COLUMBUS, Ohio — Ohio Green Party leaders have filed a federal lawsuit seeking to force state officials to re-recognize it as a political party and allow Green presidential candidates to run as independents this November.
The lawsuit, filed late last month in U.S. District Court in Columbus, argues that the coronavirus pandemic is preventing Green Party leaders from gathering the needed signatures to re-gain minor-party status and allow presidential candidates Howie Hawkins and Dario Hunter to appear on this year’s general-election ballot.
“Attempting to collect nominating petition signatures or minor party formation petition signatures during the ‘COVID-19’ pandemic endangers the health and the lives of petition circulators, petition signers, and the public at large,” the suit states. “Circulators cannot gather petition signatures because there are social-distancing requirements, fewer people congregating in public places, and fewer people will open their doors to strangers.”
Even when the current public-health emergency subsides, the lawsuit continues, the coronavirus is “likely to suppress petition signature gathering for an indefinite period of time.” As a result, enforcement of such ballot-access rules violates constitutional guarantees of free speech and equal protection, the lawsuit asserts.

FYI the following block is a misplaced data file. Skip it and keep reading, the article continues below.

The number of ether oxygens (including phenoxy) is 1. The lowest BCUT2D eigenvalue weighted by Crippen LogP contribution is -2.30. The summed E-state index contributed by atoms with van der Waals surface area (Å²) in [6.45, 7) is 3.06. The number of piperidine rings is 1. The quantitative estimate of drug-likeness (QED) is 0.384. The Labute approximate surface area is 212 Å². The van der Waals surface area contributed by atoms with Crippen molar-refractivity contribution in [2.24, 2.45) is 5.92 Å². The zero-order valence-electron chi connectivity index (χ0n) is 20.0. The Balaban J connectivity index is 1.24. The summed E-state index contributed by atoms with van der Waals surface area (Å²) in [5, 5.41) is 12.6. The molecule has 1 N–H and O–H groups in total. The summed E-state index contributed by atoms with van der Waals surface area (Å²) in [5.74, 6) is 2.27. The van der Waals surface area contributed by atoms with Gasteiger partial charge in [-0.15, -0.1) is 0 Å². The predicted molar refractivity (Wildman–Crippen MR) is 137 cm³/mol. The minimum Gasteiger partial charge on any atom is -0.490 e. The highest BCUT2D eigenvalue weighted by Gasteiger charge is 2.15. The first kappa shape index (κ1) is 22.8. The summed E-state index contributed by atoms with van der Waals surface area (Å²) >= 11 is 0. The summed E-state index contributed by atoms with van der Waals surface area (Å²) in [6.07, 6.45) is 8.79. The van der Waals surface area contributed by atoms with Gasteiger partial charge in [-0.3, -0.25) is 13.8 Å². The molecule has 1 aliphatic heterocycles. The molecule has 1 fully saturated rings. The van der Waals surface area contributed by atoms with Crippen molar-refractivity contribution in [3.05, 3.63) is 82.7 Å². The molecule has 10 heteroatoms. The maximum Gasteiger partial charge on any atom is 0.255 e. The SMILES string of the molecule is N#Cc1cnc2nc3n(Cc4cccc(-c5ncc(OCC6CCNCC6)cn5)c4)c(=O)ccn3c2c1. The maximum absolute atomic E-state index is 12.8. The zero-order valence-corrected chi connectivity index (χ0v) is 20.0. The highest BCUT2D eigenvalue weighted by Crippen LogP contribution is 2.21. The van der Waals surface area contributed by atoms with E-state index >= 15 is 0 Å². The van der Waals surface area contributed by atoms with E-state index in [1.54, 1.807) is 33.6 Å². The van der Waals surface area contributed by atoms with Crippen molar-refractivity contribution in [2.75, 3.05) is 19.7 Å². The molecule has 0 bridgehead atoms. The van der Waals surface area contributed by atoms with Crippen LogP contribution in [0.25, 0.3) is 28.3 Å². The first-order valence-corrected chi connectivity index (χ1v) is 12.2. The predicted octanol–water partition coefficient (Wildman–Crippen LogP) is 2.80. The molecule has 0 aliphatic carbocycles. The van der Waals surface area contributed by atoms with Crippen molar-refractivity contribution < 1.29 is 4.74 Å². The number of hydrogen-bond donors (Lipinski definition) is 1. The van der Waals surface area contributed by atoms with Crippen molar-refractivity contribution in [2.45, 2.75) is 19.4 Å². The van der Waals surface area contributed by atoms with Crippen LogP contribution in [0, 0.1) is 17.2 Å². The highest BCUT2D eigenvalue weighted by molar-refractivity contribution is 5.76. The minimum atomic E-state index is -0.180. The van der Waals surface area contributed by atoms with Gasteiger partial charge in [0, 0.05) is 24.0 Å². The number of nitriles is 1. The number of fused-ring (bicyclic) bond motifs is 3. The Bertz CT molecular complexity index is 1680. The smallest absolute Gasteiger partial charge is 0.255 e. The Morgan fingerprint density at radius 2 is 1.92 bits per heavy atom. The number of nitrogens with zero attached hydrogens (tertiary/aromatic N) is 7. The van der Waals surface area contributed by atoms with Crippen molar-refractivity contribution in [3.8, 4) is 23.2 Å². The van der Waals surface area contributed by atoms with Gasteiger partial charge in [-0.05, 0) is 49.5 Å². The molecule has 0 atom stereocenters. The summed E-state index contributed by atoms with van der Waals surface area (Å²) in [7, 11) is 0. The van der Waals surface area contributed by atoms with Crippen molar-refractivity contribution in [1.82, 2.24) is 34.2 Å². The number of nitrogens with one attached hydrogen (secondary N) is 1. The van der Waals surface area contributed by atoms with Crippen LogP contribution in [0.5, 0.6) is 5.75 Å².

The Greens lost Ohio ballot access in 2018, when their candidate for governor, Constance Gadell-Newton, received only 1.1 percent of the vote – far below the 3-percent threshold needed for the party to maintain its minor-party status.
Under Ohio law, the Green Party could regain state recognition if it gathers about 45,000 valid signatures from registered voters in the state (1 percent of votes cast in the last gubernatorial election).
The lawsuit also suggests alternative actions the court could take besides ordering the state to grant party recognition and place the candidates on the ballot, including lowering the signature requirements, extending the deadline for submitting the signatures, and ordering the state to develop “efficient and realistic procedures” for gathering and submitting petition signatures electronically.
Last month, a federal judge in Cincinnati ordered state officials to allow signatures to be collected electronically for a proposed ballot issue to raise Ohio’s minimum wage to $13 per hour. However, an appeals court has temporarily blocked that ruling.
Hawkins, a longtime activist from New York, is the presumptive Green Party nominee for president this year. Hunter is a former Youngstown School Board member and a gay, Muslim-born rabbi.